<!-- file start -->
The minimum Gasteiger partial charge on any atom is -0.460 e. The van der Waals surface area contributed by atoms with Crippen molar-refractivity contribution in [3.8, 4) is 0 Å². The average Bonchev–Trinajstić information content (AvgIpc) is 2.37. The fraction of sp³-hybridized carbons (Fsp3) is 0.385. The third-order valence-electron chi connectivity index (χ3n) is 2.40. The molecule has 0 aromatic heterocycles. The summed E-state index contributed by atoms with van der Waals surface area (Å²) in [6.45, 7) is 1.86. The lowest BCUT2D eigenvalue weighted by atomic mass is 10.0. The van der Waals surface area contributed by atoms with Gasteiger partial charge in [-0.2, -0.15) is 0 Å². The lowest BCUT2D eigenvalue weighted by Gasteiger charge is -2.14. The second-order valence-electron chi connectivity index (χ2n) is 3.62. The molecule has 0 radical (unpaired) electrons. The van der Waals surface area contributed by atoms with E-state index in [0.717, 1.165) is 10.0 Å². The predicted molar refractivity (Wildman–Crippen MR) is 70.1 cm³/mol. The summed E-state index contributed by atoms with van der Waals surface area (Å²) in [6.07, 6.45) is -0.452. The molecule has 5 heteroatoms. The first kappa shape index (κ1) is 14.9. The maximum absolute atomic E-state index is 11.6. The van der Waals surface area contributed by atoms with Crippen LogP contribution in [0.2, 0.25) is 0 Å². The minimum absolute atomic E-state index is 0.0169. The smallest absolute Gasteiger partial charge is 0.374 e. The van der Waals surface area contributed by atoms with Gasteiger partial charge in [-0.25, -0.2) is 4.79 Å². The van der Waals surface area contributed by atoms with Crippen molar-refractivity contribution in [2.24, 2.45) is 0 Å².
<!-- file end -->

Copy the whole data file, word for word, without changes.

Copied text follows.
The minimum Gasteiger partial charge on any atom is -0.460 e. The van der Waals surface area contributed by atoms with Crippen molar-refractivity contribution in [3.8, 4) is 0 Å². The average Bonchev–Trinajstić information content (AvgIpc) is 2.37. The fraction of sp³-hybridized carbons (Fsp3) is 0.385. The third-order valence-electron chi connectivity index (χ3n) is 2.40. The molecule has 0 aromatic heterocycles. The summed E-state index contributed by atoms with van der Waals surface area (Å²) in [6.45, 7) is 1.86. The lowest BCUT2D eigenvalue weighted by atomic mass is 10.0. The van der Waals surface area contributed by atoms with Gasteiger partial charge in [-0.2, -0.15) is 0 Å². The lowest BCUT2D eigenvalue weighted by Gasteiger charge is -2.14. The second-order valence-electron chi connectivity index (χ2n) is 3.62. The molecule has 0 radical (unpaired) electrons. The van der Waals surface area contributed by atoms with E-state index in [0.717, 1.165) is 10.0 Å². The predicted molar refractivity (Wildman–Crippen MR) is 70.1 cm³/mol. The summed E-state index contributed by atoms with van der Waals surface area (Å²) in [6.07, 6.45) is -0.452. The molecule has 5 heteroatoms. The first kappa shape index (κ1) is 14.9. The maximum absolute atomic E-state index is 11.6. The van der Waals surface area contributed by atoms with Crippen LogP contribution in [0.2, 0.25) is 0 Å². The minimum absolute atomic E-state index is 0.0169. The smallest absolute Gasteiger partial charge is 0.374 e. The van der Waals surface area contributed by atoms with Gasteiger partial charge in [-0.25, -0.2) is 4.79 Å². The van der Waals surface area contributed by atoms with Crippen molar-refractivity contribution in [2.24, 2.45) is 0 Å².